This photo released by the National Transportation Safety Board shows a gaping hole where the paneled-over door had been at the fuselage plug area of Alaska Airlines Flight 1282 on Sunday in Portland, Ore. A panel used to plug an area reserved for an exit door on the Boeing 737 Max 9 jetliner blew out Jan. 5, shortly after the flight took off from Portland, forcing the plane to return to Portland International Airport. (National Transportation Safety Board via AP)

This photo released by the National Transportation Safety Board shows a gaping hole where the paneled-over door had been at the fuselage plug area of Alaska Airlines Flight 1282 on Sunday in Portland, Ore. A panel used to plug an area reserved for an exit door on the Boeing 737 Max 9 jetliner blew out Jan. 5, shortly after the flight took off from Portland, forcing the plane to return to Portland International Airport. (National Transportation Safety Board via AP)

Juneau again avoids cancellations as Alaska Airlines extends Max 9 groundings through Saturday

Flights Thursday, Friday rebooked on different plane; next potentially affected flights on Monday.

Juneau is continuing to avoid flight cancellations by Alaska Airlines, which is now keeping its fleet of Boeing 737 Max 9 planes grounded through at least Saturday, with an inbound flight from Seattle on Thursday evening and outbound flight to Seattle on Friday morning now scheduled aboard a Boeing 737-900, according to the airline’s website.

The next potentially affected local flights are Monday, with an inbound flight from Anchorage scheduled to depart aboard a Max 9 at 7:22 a.m. and an outbound flight to Seattle scheduled to depart at 10:03 a.m.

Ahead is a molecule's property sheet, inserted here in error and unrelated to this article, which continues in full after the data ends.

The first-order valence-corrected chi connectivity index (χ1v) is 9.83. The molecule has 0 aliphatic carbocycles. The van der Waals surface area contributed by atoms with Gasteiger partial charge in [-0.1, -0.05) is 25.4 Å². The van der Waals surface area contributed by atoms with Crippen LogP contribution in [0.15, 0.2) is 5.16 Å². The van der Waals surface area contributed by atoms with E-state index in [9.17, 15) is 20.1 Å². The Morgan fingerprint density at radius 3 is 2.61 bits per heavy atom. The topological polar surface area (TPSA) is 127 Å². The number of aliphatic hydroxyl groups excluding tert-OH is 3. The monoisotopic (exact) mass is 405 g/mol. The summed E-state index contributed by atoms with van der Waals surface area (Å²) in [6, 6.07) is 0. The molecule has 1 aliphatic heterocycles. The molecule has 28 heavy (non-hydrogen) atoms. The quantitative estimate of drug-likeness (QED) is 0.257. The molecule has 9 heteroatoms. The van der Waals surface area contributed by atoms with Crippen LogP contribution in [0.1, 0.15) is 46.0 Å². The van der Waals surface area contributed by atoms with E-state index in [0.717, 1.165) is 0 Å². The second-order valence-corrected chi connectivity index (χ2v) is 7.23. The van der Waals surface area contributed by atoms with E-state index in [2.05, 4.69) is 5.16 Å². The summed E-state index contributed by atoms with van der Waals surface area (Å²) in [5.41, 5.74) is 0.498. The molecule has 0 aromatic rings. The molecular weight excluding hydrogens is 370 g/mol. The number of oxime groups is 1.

Alaska Airlines, in a statement Wednesday, expects to cancel 110 to 150 flights a day — up to about one-fourth of its schedule — while the Max 9 planes remain grounded. Flights in Alaska, primarily between Anchorage to Seattle are being affected daily by the cancellations, according to the tracking website FlightAware.

The Federal Aviation Administration grounded all Max 9 planes in the United States on Saturday, a day after a fuselage blowout during a flight in Oregon that leaving a hole in the side of the plane. The plug replaces extra doors that are used on Max 9s that are outfitted with more seats than Alaska uses.

Investigators with the National Transportation Safety Board said this week they have not found four bolts used to help secure the 63-pound door plug, and they are not certain whether the bolts were missing before the plane took off or broke during the flight.

The FAA approved inspection and repair guidelines developed by Boeing on Monday. However, on Tuesday the agency ordered Boeing to revise the instructions based on “feedback received in response.”

The order to revise the guidelines came after Alaska and United reported finding loose bolts and other problems in the panel doors of an unspecified number of other Max 9s that they had begun to inspect.

• Contact Mark Sabbatini at mark.sabbatini@juneauempire.com or (907) 957-2306. The Associated Press contributed to this story.

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